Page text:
Visiting the highlands of Chiapas, Mexico is often described as ‘going back in time.’ At the center of Chiapas lies the quaint colonial city of San Cristóbal de Las Casas, with its cobblestone streets, Spanish Colonial architecture, and moderate climate producing a seemingly tranquil space where one can escape the concerns of daily life. The many indigenous communities that surround this city are characterized as further evidence that time in this area is not quite the same as in the rest of the modern world. Chiapas, the southernmost state in Mexico, has the country’s second-largest indigenous population, most of whom are Maya. Though it is the poorest state in Mexico, Chiapas is also one of the wealthiest in natural resources, including oil, natural gas, and water, which through hydroelectric dams produces about fifty percent of the nation’s energy. [38] This combination of elements has attracted a number of interests to this region, including explorers, tourists, scholars, and government forces. A particular ideology of oppression developed to gain control of these rich natural and human resources and has inflicted injustice upon Chiapas’ indigenous groups from the time of the Spanish Conquest until today. [39]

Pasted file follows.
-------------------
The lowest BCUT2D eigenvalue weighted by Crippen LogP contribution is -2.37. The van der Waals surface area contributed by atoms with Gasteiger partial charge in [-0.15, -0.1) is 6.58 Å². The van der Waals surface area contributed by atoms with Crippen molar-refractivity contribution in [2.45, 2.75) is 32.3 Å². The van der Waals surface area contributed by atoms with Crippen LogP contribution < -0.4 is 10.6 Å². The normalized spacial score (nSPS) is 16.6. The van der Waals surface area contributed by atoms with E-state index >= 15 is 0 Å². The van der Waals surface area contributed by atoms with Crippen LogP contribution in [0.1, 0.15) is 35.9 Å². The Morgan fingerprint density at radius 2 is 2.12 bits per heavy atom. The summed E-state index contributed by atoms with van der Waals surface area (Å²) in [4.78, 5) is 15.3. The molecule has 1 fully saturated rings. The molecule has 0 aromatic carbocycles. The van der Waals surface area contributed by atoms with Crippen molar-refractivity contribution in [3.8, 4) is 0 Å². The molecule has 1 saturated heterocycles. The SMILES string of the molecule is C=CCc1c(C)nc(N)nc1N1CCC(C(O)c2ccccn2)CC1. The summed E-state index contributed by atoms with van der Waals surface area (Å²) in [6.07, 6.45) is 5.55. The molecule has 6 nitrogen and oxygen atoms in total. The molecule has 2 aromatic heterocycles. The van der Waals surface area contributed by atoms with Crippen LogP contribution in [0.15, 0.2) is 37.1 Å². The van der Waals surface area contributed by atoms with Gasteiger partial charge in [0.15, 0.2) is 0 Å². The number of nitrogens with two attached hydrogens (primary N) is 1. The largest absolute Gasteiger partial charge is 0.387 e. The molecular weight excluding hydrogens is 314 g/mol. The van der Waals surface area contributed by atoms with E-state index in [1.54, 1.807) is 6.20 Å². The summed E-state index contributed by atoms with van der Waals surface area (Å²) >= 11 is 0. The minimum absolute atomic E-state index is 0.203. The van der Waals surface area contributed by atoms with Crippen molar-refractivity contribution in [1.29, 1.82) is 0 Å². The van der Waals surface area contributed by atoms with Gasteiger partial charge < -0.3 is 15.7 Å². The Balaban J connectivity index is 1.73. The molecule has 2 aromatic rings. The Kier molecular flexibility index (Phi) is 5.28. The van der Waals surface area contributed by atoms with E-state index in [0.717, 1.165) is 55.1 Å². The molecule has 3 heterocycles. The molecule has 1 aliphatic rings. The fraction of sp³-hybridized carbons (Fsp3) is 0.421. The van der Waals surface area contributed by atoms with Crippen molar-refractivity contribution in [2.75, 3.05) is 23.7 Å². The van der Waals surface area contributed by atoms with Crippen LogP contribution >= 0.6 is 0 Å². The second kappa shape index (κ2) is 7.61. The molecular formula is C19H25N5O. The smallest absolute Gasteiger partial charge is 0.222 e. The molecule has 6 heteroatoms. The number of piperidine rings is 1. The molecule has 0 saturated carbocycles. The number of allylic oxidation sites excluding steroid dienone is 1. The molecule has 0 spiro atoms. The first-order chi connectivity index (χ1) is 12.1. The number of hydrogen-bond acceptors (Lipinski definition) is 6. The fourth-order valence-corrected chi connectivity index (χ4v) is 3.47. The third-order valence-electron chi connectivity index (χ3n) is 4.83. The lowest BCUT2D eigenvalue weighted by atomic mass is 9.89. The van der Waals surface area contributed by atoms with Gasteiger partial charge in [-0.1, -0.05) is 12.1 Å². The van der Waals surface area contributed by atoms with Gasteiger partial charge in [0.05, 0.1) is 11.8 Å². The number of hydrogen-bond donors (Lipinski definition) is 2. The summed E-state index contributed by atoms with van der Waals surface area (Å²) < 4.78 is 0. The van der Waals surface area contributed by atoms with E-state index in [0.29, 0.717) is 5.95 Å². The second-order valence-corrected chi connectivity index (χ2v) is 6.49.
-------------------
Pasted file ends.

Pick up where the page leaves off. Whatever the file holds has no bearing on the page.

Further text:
Dominant Western visions of the Maya that justify the political abandonment of a people are related to a certain (Western) configuration of time that is tied to a notion of progress. According to historian Dipesh Chakrabarty, the construction of difference is a construction of time: in this, some groups of people are always in a state of ‘not yet’ when compared to the ‘so-called west.’ [40] In this equation of injustice, ‘not yet’ is underdevelopment; all aspects of indigenous cultural continuity — from ancient calendars and agrarian societal structures to diet and clothing — become what envisions and thus leaves them in this ‘not yet’ state. For example, Maya people who participate in traditional ceremonies and join efforts to preserve their local histories are seen as against ‘progress,’ or as incapable of adapting to or adopting modern ways of living, when the reality is far different from that. In this section, I look at the tactics used by some contemporary Maya artists, particularly their epistemologies about time and history, to confront the scopic regimes that have depicted their people as always already in the past, with no history and thus, consigned to suffering.